Portraits in Music
Stas has been attending the Blakely Island Accordion Camp since 2004. It’s a summer endeavor that has been devotedly organized by John and Ellen Bonica and was inspired by their years of involvement with the Galla-Rini Summer Accordion Camps. The island offers a beautiful setting off the coast of Portland, Oregon, and the people who gather there are special in their love and appreciation of the instrument. On the occasion of Summer 2006 Stas asked the participants to suggest titles to him and he combined their suggestions with creative snapshots of their personalities and composed eighteen original pieces.
The present collection has a suggestion of unity that begins with a hymn-like prelude (for Joe Baccellieri) and closes with a poignant piece dedicated to the late Joe Petosa, Sr. Both pieces begin with the sound of the sea and so there is a sense of experiencing the sixteen inclusive selections as discrete, lyrical moments within a parenthesis of eternity.
A Beautiful Waltz (for Paula Yankopoulos) has the flavor of a Viennese waltz with its stateliness undercut by some lively interplay between the bayan and cello (Roza Borisova). It suggests a classic skater’s waltz (with spins) and loses nothing in comparison with the best of them. Musette Manouche (for Anne Metais) has a bittersweet, graceful melody. Stas plays it with a fluid rubato. However, I wished at times it was a tad slower with interpolated silences to extract all its inherent emotion. Valse Victoria (for Vicky Eriquat) is played by Misha Litvin on domra and Irinia Yanovskaya on guitar. It was beautifully rendered by both artists. Misha has performed on other albums of Stas’ and he never fails to deliver taste, control and heartfelt feeling. Valse Victoria has an Italian flavor that is evocative of a summer’s romance in Venice. Polka Blakeski (for Jim Tobler) is played solo by Stas and generates a Weill/Brecht Dreigroschenoper feeling that I liked.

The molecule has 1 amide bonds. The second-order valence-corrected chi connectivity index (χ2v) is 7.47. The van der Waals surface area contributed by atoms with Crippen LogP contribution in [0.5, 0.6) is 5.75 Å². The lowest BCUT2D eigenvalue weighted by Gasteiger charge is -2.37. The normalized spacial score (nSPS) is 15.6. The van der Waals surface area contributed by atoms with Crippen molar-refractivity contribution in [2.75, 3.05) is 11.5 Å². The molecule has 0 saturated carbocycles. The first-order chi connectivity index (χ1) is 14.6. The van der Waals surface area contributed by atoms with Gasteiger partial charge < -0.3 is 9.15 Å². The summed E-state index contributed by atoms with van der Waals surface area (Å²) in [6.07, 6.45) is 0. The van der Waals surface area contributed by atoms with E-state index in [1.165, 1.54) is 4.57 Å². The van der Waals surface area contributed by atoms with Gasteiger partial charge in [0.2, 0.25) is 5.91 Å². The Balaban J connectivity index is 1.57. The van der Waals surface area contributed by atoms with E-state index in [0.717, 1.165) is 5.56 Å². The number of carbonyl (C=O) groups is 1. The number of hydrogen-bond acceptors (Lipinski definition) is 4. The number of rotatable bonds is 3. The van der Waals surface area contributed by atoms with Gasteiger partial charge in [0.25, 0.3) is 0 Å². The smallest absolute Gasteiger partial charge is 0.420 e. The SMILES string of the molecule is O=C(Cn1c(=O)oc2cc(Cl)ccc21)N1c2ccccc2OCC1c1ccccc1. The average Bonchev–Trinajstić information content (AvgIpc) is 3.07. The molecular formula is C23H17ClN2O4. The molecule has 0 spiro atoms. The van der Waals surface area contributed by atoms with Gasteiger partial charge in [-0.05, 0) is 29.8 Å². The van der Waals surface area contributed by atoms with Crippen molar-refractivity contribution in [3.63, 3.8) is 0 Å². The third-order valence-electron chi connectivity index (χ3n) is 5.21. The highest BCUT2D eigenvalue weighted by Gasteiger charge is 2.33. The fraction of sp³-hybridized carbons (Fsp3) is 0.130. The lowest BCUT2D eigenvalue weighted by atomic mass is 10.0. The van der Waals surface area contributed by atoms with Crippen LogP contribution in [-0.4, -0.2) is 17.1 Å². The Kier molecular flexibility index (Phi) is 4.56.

For Ellen (for Ellen Bonica) is a dazzling French waltz combining a soaring melodic line with interesting contradictions of sweetness and tartness. The Big Chuich Tarantella (for John Bonica) is a rousing tarantella that needs no further (or better) description (Stas on bayan, Misha Litvin on mandolin, John Simkus on bass accordion, Terry Smirl on percussion and John Babbitt on bass). Patty’s Waltz (for Dick Carlson) has the slightly dark (call it burnt sienna) mood of a Russian waltz combining a D minor key, whirling rhythm and vivid interplay between Stas and John Simkus on accordions (with John Babbitt on Bass, Terry Smirl on drums). The main theme is haunting. Love Comes Softly presents Misha and Irina in what could be a companion piece to Valse Victoria representing a later, reflective moment in the Venetian romance I’ve imagined. Again, the two musicians are superb, with Misha displaying an elegant sense of expression and legato.